Sir Chris Hoy: Six-time Olympic champion defends British Cycling

Sir Chris Hoy
Sir Chris Hoy won six gold medals over four Olympic Games between 2000 and 2012

Britain's six-time Olympic champion Sir Chris Hoy says allegations of bullying "are not experiences I recognise from my time at British Cycling".

Over the past year, several athletes have made claims of discrimination, which British Cycling denies.

Scottish ex-track cyclist Hoy, 41, said "every one of the riders has the right for their grievances to be heard".

But he added he felt the subject had become "sensationalised" through "very public mudslinging and media coverage".

The most recent athlete to come forward was ex-rider Wendy Houvenaghel, who said a "medal at any cost" approach created a "culture of fear" at British Cycling.

Jess Varnish first spoke about her experience within British Cycling after she was dropped from the elite programme last April.

She claimed former technical director Shane Sutton used sexist language towards her, and the Australian, who quit in the wake of the allegations, was found to have used the word "bitches" when describing female riders.

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March 2017: Varnish 'relieved truth is coming out'

"It feels terrible to think that anyone has ever experienced bullying or discrimination during their time with British Cycling," Hoy said.

"As an elite athlete, I trained to win. Training was at times brutal - it has to be when you want to represent your country and to be the world's best.

"I believe all of this contributed to help bring out the best in me when it counted. I would not have achieved what I did without them and will be forever grateful for what they did."

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'Some may argue it's too little, too late'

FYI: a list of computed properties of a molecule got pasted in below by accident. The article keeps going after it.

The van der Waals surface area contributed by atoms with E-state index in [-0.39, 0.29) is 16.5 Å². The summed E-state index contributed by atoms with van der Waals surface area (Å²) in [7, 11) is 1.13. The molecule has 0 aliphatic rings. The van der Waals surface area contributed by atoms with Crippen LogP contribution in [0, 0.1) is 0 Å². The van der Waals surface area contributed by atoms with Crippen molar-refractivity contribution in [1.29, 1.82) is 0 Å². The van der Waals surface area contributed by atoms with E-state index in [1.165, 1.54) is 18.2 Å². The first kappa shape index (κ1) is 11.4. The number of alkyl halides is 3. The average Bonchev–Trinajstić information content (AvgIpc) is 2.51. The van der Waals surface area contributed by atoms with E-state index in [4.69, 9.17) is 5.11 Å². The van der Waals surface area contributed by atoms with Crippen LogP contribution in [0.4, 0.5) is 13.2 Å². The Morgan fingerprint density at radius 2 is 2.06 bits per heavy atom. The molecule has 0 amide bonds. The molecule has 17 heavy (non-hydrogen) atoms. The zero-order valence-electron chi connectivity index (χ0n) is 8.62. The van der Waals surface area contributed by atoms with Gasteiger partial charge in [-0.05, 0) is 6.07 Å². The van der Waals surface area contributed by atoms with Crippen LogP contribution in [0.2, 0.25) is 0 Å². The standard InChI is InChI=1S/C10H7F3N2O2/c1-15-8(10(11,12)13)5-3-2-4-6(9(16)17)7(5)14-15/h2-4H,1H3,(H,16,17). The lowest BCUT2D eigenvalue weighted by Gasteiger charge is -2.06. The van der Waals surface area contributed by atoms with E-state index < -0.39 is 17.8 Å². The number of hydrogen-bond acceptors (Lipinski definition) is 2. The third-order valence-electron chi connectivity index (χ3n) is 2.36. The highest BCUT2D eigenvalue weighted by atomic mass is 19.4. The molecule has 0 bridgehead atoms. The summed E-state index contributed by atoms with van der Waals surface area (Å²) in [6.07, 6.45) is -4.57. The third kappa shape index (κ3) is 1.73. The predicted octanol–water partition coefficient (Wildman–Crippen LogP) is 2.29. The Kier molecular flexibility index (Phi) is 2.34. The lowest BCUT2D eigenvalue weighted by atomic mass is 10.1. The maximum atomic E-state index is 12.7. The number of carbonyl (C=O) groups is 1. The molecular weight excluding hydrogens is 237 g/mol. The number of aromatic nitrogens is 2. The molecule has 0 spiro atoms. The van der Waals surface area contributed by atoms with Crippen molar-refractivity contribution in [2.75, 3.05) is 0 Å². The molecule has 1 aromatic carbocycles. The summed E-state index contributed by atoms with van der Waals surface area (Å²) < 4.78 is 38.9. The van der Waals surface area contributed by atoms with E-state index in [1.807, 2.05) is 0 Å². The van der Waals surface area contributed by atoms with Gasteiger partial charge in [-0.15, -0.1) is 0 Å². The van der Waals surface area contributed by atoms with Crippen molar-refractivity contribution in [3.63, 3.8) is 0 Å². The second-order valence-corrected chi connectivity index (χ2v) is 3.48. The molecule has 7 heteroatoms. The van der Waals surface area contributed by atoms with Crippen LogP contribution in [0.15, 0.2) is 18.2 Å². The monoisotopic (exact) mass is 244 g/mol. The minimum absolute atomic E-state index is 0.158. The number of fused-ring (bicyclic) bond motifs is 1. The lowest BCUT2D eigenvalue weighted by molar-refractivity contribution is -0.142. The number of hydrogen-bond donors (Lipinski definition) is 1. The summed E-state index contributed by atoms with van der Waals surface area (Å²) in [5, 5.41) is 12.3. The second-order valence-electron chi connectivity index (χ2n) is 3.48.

An investigation into the culture at British Cycling was launched last year after ex-riders complained about their treatment.

A report on its findings is imminent, but after a draft version was leaked in March, British Cycling chairman Jonathan Browning apologised for "failings" and said the governing body would be making changes to be more caring to riders.

That includes a 39-point action plan to "systematically address the cultural and behavioural shortcomings". On Thursday, Michael Chivers was appointed as new 'people director'.

On BBC Radio 5 live on Friday, Chivers was asked whether athlete welfare would ever be prioritised over medal success.

He said: "The culture is high performance and challenge. Our athletes do not want to finish second.

"If we can create a high-support environment... we can actually be more successful going forward. But no, we can never sacrifice the success. This makes Britain proud."

Hoy added: "Every organisation has a responsibility to stamp out bullying and discrimination.

"From what I read and understand through various conversations, British Cycling recognise they've fallen short in a number of areas.

"Some may argue it's too little too late, but even for those who did feel let down by British Cycling in the past, it's encouraging to know that it is now engaging with those riders.

"I don't doubt for one second that every single person involved in this process has the interests of our sport at heart."

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